The first ever Human Infection study, also known as human challenge study, found that people who get infected with COVID-19 start to experience symptoms of the disease two days after contracting the viral infection. The study was conducted by Imperial College London in collaboration with the Vaccine Taskforce and Department of Health and Social Care (DHSC), hVIVO (part of Open Orphan plc.), and the Royal Free London NHS Foundation Trust.
A group of researchers conducted the study on healthy volunteers and infected them with the virus. They monitored them over the time to see the changes in the body from the encounter of the virus and getting the infection to development and onset of symptoms. It is the first of its kind study which identifies the infection from first day to elimination.
It was found that the infection starts from throat and reaches its peak in five days. This indicated that the most efficient way to prevent the virus from spreading is by covering the mouth and nose with a medical mask. The team of researchers also found that Lateral Flow Tests (LFTs) is the effective way to check whether the person infected with the virus is able to transmit the infection to other people.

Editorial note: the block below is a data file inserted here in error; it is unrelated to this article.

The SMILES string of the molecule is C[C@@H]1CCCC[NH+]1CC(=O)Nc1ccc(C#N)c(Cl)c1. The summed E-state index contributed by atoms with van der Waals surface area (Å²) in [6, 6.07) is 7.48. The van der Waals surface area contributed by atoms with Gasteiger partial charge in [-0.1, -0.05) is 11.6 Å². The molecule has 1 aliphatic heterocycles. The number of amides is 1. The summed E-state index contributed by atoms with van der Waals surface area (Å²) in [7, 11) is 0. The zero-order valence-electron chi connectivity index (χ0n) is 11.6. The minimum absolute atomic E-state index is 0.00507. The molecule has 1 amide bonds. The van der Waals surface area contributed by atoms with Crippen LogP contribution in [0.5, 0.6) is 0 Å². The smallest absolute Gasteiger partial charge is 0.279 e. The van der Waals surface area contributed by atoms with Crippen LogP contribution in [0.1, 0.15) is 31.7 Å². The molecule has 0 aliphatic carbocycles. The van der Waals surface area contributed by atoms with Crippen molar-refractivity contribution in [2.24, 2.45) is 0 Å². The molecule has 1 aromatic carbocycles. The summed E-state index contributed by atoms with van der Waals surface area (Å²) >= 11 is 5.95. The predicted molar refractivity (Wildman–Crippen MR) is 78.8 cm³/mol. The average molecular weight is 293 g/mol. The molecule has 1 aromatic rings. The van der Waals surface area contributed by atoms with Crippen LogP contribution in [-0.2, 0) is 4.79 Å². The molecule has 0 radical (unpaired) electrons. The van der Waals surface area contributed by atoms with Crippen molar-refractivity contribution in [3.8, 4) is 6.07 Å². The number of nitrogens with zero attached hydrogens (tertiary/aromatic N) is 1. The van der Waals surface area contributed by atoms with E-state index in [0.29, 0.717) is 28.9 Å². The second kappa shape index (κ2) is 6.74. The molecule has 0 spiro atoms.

“Our study reveals some interesting clinical insights, particularly around the short incubation period of the virus, extremely high viral shedding from the nose, as well as the utility of lateral flow tests, with potential implications for public health,” said Professor Christopher Chiu, from the Department of Infectious Disease and the Institute of Infection at Imperial College London. Chiu is also the Chief Investigator on the trial.
The trail was done on 36 healthy unvaccinated participants who never encountered the virus in past. The age of the participants was between 18 years and30 years. Out of the 36 participants, only 18 participants got infected with the coronavirus and 16 participants developed mild-to-moderate cold-like symptoms, including a stuffy or runny nose, sneezing, and a sore throat. While none of the participants experienced serious infection, 13reported the loss of sense of smell which came back within 90 days. However, those who didn’t experience any change in their lungs, or any serious adverse events. All participants will be followed up for 12 months after leaving the clinical facility to monitor for any potential long-term effects.
The team of researchers apart from Chiu included Jonathan Van-Tam, Deputy Chief Medical Officer for England; Peter Openshaw, Experimental Medicine, Imperial College London; Dr Andrew Catchpole, Chief Scientific Officer at hVIVO and Dr Michael Jacobs, consultant in infectious diseases at the Royal Free London.